62 thoughts on “Retired at 37: Breaking Up With a Career in Medicine”

  1. I’m an RN. I recently went into semi-retirement after a 30+ year career as a nurse. I agree 110% with your opinions about how healthcare has changed. I don’t see it getting any better. It’s sad because like you, I really enjoyed taking care of my pts. I just got sick and tired about all the peripheral stuff – hospital administrators who only cared about keeping costs down without looking at the whole picture or thinking outside of the box to control costs, very subjective patient rating systems tied into reimbursement, increasingly invasive insurance companies that are dictating care, poorly designed EHRs that keep us away from the bedside more. All this has led to more stress and less job satisfaction.

    1. after a 30 year career, I can imagine you have seen the health care system change dramatically. I also would like to see a shift back to patient centered care. I think this will occur with less intervention from insurance companies and administrative figures and more input from the health care team (doctors and nurses specifically). Thanks for your feedback.

  2. Just curious, what type of health scare did you have? Can you elaborate on how your able to retire at age 37? I’m 35 and drowning in debt associated with medical school but trying very hard to pay it off early so I could one day have the luxury of being able to retire.

    1. I will likely go into my health scare in future blogs, but luckily I am 100% healthy now. Need to still process all that occurred before writing more. As far as retirement- I did pay off my loans first. It was a combination of being in a field with a high earning potential, living below my means during med school, residency, and after for a few years. I also chose a job with a loan forgiveness program. However, I think the most helpful thing was living like a resident and paying off the loans as quickly as possible to avoid paying even more through interest.

      1. Hi Doctor Mom,
        I so enjoyed your ‘blog’! I saw it on today. My story is/was very similar to yours. I am now 46, but I practiced OB/Gyn for over 8 years until I was 38 and then Gyn only until I was almost 40. I had one child when I was a 35. Everything changed for me after he was born. It took a major break down for me to leave my job. I felt as if I had no options at that time. I am so happy to see other doctors speaking out and telling their stories. I now know that I am not alone or crazy. I wish I had had more support back then from colleagues and partners. I’m curious if you have figured out what to do ‘when you grow up’. I keep getting that question, and I still don’t know 7 years after leaving my career. I have nightmares about 2-3 times a week about residency, surgeries, patient care, labor and delivery, etc. until this day. I grew up with a father who is a general practitioner and was never home. You would think I knew what to expect for the life of a doctor, but as you said – so many factors have changed in the world of medicine. It is very sad to have lost this ‘relationship’ for which I devoted my heart, soul, and about half of my life. I would also like to point out that when I went through medical school and residency I feel there was very little if no preparation for the real world – mental health support, family counselling, contract and business advisement. Thank you for listening to my rant and for your words.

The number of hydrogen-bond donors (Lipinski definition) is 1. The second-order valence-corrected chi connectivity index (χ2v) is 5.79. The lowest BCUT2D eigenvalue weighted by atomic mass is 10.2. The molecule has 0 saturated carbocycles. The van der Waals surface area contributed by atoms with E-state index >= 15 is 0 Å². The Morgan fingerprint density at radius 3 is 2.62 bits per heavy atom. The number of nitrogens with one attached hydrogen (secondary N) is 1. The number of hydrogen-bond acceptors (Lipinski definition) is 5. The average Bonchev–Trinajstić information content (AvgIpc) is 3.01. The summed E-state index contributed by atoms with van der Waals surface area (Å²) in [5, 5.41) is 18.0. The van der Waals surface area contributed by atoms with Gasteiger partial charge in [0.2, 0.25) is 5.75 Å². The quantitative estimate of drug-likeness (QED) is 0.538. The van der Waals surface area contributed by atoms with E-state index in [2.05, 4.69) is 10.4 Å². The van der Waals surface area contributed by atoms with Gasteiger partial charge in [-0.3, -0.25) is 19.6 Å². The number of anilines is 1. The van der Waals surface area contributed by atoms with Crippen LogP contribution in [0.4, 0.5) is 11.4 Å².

1. I know this is an old thread, but I identify with it so much that I couldn’t help posting! I am 37 now and totally worn out by OBGYN. I want to change my field but I am unsure whether I would like doing what I decide to do next. I have so many questions going around in my head. What if I am just bored and not worn out and then I get ‘bored’ again with my next venture. Should I be taking a loan at this stage of my life when all my friends have paid off theirs and buying a new house or new car. Half of my family are supportive, and the other half feel I should not leave this field because it is so noble and respectable. It is difficult to explain to them that it is not enough anymore. I also want to enjoy life like other people.
          I am really glad to see that there are other people who think like me and I am not alone in this. Thanks for writing this blog and to everyone who has replied.

        2. Shefali, Thanks for your comment. You are not alone in your thoughts! It has been a while now since I left medicine but I still fully believe you are in control of your own life. Your situation is a little tricky since finances are a factor (and you mentioned potentially taking out a loan) but at the end of the day, you ALWAYS have options. Good luck to you and don’t hesitate to reach out. happy to answer any questions you may have.

  3. Great article on KevinMD. I’m FM & essentially quit practicing a few years ago after a serious accident involving myself & 2 girls followed by a terminal cancer diagnosis for my Mom (ovarian cancer) and brother-in-law (ALS). I did nothing but take care of myself & family for a couple years until telemedicine drew me back in part time. I LOVE it! While it might not be right for you, I wanted to tell you there might be options in medicine that you never considered. And obviously, you’re a really talented writer, so you probably already found your 2nd option! Thanks so much for your article & honesty!

    1. Thank you for your feedback. It is so nice to hear of physicians finding balance in different ways. Sometimes life just happens and we must all make the right decisions for ourselves and families. Glad you have found yours!